Thinking more about this - your jacket might be heavy, since the PUL adds bulk.  It depends on your preferences.  I don't care for bulky clothes, so I tend to use the hi tech fabrics that are light and meant for things like jackets.  Have used the scraps to make dog coats as well, which means my dogs wear hi tech ski wear.  Neither they nor I ski...  :woof:

Fun with Fabric / Re: PLU and Fleece? Advice on fabrics please!
« on: August 01, 2019, 14:21:11 PM »
I've used PUL with fleece for waterproof pads for my old dog.  It does wash well, but it takes forever to dry when paired with fleece.  Maybe the waterproof PUL traps water in the fleece that would normally spin out in the washer cycle?  Recommended uses from the manufacturer (besides diaper covers) include rain coats and capes.  I think it's worth experimenting, although I'd be inclined to use thin fleece rather than the thicker type commonly available.  Never thought of trying this - interesting idea!

Technical Help / Re: Best way to adjust for too tight armscye
« on: July 09, 2019, 13:49:55 PM »
That's a great idea.  Once you know the alteration/s you need, it all gets easier.  Best of luck with it!

Technical Help / Re: Best way to adjust for too tight armscye
« on: July 08, 2019, 20:03:33 PM »
@Vezelay ,
I think I misunderstood what you're trying to do.  Are you saying it feels as though you can't lift your arm without the sleeve binding?  If so, this video might be helpful. 
This Threads article talks about armscye fitting in general and may give you some possible starting points for figuring out where to begin other adjustments.  Getting a good fit is worth the time and effort and draping is much easier with a helper.  Once you have the right shape, it can be used to adjust other patterns.
I hope this better addresses what you were asking :)

Technical Help / Re: Best way to adjust for too tight armscye
« on: July 07, 2019, 14:09:04 PM »
As I have narrow and square shoulders, I often need to adjust for that.  I have both woven and knit patterns in which the sleeve/shoulder fit perfectly.  I traced the armscye and shoulder areas of the F and B, and the top of the sleeve from those patterns onto a sturdy pattern material.  I simply lay/pin them over the relevant areas of a new pattern (making sure of the correct shoulder width and using the appropriate knit or woven one) and cut.  Works every time, even with weight fluctuations.  It saves all the slashing and shifting and taping on new patterns.  Patterns with intricate design elements in the upper sleeves are another issue, of course.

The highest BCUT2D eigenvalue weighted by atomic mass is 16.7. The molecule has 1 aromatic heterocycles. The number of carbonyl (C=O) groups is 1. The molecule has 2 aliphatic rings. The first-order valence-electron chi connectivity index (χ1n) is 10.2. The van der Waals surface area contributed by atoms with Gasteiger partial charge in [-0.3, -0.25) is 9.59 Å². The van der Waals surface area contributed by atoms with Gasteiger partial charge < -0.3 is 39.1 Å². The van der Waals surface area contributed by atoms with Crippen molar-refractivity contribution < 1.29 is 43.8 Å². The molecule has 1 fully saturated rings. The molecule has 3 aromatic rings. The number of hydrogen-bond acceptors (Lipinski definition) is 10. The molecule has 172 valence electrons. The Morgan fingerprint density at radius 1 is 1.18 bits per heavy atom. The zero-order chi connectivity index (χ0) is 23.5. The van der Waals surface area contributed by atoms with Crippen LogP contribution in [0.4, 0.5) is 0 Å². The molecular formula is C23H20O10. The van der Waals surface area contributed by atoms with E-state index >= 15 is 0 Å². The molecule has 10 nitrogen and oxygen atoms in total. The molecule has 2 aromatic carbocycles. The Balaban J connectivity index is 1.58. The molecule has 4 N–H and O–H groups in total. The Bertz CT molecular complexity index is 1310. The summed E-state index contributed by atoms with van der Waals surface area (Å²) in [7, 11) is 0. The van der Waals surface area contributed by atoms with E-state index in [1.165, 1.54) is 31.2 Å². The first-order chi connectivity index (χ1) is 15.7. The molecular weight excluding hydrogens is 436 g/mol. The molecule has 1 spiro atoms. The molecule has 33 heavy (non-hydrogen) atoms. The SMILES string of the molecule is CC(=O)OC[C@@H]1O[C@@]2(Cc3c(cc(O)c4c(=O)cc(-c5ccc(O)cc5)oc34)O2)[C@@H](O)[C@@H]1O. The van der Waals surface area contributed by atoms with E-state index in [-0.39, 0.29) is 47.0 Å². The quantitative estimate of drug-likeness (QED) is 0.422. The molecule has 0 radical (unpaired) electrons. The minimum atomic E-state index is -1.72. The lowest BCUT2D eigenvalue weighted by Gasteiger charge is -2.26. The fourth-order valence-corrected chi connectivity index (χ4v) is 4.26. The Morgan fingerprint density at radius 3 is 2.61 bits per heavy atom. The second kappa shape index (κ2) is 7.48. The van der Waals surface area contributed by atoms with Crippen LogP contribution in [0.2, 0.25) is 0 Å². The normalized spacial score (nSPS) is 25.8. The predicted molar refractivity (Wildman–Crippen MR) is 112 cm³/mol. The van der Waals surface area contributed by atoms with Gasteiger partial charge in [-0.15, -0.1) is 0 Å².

Fun with Fabric / Re: Where to buy border prints and best uses?
« on: May 30, 2019, 16:53:23 PM »
I believe that raincoat was made by the amazing Manuela.   ;)

I've seen tops (can't find a pic just now) where the border is at the hem, with the middle of the print forming the upper part of the top.  Facings made from the border part can be reversed and topstitched onto the public side, or used in collars, cuffs, etc.

ETA:  some Google images

Machine Accessory Reviews / Re: Brother side cutter attachment
« on: April 22, 2019, 15:09:01 PM »
Not familiar with that model, so I can't help with which machine it fits. 

However, my experience with this type of cutter wasn't good.  It was by Bernina for my Bernina machine.  It created a huge linty mess all over the machine and table and the cutter seemed to dull and not cut as cleanly after a project or 2.  Have others had better experiences?

Vintage Machines / Re: A lightbulb moment...
« on: March 19, 2019, 13:30:46 PM »
Oh, too bad it wasn't as simple as that - I thought you would probably have tried that, but worth mentioning, just in case.  I hope you get it sorted quickly!